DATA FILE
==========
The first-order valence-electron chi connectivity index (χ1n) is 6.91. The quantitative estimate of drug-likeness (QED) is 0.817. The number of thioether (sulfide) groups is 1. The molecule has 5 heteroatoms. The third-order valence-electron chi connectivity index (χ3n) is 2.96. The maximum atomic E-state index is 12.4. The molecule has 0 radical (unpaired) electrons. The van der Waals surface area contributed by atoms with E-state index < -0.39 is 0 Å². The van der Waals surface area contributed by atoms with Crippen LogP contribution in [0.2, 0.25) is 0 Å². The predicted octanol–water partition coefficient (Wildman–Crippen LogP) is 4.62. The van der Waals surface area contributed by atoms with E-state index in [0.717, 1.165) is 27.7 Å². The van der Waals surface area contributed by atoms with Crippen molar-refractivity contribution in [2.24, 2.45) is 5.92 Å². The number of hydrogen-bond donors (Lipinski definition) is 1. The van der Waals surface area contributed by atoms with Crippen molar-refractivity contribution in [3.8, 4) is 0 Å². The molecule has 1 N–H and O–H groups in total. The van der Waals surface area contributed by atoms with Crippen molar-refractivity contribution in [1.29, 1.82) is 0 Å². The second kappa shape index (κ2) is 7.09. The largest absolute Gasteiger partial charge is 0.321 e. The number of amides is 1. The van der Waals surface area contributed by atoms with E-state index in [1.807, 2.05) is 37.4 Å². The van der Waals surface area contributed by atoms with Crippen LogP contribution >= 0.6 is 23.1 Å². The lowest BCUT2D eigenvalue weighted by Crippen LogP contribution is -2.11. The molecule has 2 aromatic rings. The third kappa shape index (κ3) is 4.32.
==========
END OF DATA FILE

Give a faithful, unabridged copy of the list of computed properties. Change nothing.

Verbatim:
The first-order valence-electron chi connectivity index (χ1n) is 6.91. The quantitative estimate of drug-likeness (QED) is 0.817. The number of thioether (sulfide) groups is 1. The molecule has 5 heteroatoms. The third-order valence-electron chi connectivity index (χ3n) is 2.96. The maximum atomic E-state index is 12.4. The molecule has 0 radical (unpaired) electrons. The van der Waals surface area contributed by atoms with E-state index < -0.39 is 0 Å². The van der Waals surface area contributed by atoms with Crippen LogP contribution in [0.2, 0.25) is 0 Å². The predicted octanol–water partition coefficient (Wildman–Crippen LogP) is 4.62. The van der Waals surface area contributed by atoms with E-state index in [0.717, 1.165) is 27.7 Å². The van der Waals surface area contributed by atoms with Crippen molar-refractivity contribution in [2.24, 2.45) is 5.92 Å². The number of hydrogen-bond donors (Lipinski definition) is 1. The van der Waals surface area contributed by atoms with Crippen molar-refractivity contribution in [3.8, 4) is 0 Å². The molecule has 1 N–H and O–H groups in total. The van der Waals surface area contributed by atoms with Crippen molar-refractivity contribution in [1.29, 1.82) is 0 Å². The second kappa shape index (κ2) is 7.09. The largest absolute Gasteiger partial charge is 0.321 e. The number of amides is 1. The van der Waals surface area contributed by atoms with E-state index in [1.807, 2.05) is 37.4 Å². The van der Waals surface area contributed by atoms with Crippen LogP contribution >= 0.6 is 23.1 Å². The lowest BCUT2D eigenvalue weighted by Crippen LogP contribution is -2.11. The molecule has 2 aromatic rings. The third kappa shape index (κ3) is 4.32.